The Metro, where it was flooded, needs major repairs and those will come to some 6 billion crowns, that's, roughly, 300 million US dollars (?)
And a number of the smaller theatres have been ruined, parts of libraries, archives and museum deposits were flooded and need repairing.
So, to sum up, it's going to take lots of time and money, before we get over all the consequences, but for the visitor Prague is just exactly what it used to be.
While many other things DO change. To mention just one example, as we keep telling listeners, who remember the old days, when we had Radio Prague listeners' clubs, those no longer exist.
A fact Jaakko Haapamaeki, of Filipstad, Sweden and some other listeners, keep telling us is all wrong.
But, there it is, we just don't have the means, and, consequently, the staff. And so, when we get requests like this one from Mustafa Khalid of Bahawalpur, Pakistan:
"Please give me my membership number as a Radio Prague DX-er"
The answer is, sorry, we do not issue any membership cards. We just welcome any letters and we answer reception reports with QSL cards. We do not have any listeners' clubs.
Which, I hope, is not all that much of a disappointment, and do hope Mustafa will continue listening to our programs, which, he does say, he likes very much. In fact, he says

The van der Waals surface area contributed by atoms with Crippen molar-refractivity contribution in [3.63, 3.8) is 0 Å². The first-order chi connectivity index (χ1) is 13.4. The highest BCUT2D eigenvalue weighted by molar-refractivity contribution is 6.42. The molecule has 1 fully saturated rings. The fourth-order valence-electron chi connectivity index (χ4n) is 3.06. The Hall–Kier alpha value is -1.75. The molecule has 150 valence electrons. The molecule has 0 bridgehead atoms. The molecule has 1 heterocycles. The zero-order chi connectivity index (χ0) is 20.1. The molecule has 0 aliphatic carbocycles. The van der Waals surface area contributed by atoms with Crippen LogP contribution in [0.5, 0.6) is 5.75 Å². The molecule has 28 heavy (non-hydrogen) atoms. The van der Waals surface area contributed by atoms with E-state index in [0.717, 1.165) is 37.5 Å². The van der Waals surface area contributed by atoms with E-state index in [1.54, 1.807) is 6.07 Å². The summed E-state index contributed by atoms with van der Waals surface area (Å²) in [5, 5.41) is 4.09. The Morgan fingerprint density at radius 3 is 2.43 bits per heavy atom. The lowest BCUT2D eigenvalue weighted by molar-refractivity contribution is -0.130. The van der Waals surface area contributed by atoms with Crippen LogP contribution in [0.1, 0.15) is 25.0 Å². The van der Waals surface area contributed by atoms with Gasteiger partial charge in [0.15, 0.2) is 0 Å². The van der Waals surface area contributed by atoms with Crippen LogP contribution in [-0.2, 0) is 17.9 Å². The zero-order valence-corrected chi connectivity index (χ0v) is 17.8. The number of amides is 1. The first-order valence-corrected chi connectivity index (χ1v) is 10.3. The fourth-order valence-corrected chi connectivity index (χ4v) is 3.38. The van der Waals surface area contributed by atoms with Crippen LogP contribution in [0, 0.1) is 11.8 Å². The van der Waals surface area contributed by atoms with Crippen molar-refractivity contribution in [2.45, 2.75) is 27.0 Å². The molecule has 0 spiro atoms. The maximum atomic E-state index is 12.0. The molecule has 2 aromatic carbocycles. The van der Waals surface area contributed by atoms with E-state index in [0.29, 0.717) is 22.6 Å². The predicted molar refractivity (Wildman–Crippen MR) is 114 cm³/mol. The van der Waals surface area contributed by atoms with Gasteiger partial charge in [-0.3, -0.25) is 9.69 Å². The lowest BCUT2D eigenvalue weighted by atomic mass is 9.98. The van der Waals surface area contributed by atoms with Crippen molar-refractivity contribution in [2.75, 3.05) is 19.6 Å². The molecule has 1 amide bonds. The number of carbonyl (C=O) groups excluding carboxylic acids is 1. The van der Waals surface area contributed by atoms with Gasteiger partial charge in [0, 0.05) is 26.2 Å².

"Radio Prague is my favourite radio station and I appreciate the work of your hard working and intelligent staff."
Well, thank you - I do hope our bosses are listening! But seriously, we would like to thank all listeners, who have been praising our programs, sometimes adding, as Abdelkarim Ahmed Ali from Surman, Libya does:
"I hope you will extend your programs to a full hour, instead of the half hour."
I'm afraid there's not much chance of that happening in the near future, so that's one wish we cannot fulfil.
"Your web site and radio show are some of the too few resources for information about the Czech Republic that are available to me. I particularly enjoy anything about Moravia which is where my ancestors were from and where I still have cousins. Keep up the good work."
Well, Moravia really is one of the most interesting parts of the Czech Republic, with very specific traditions and culture. It's no coincidence that in this year's series of QSL cards showing the UNESCO recognised historic heritages in the Czech Republic, 3 out of the 8 cards are from South Moravia.
And if you don't collect QSLs you can find the pictures on our web-site: www.radio.cz/english, where you can also look up some of the Mailbox programs from the beginning of the year when we talked about each of the sites in our series.
But now, here is that song from South Moravia.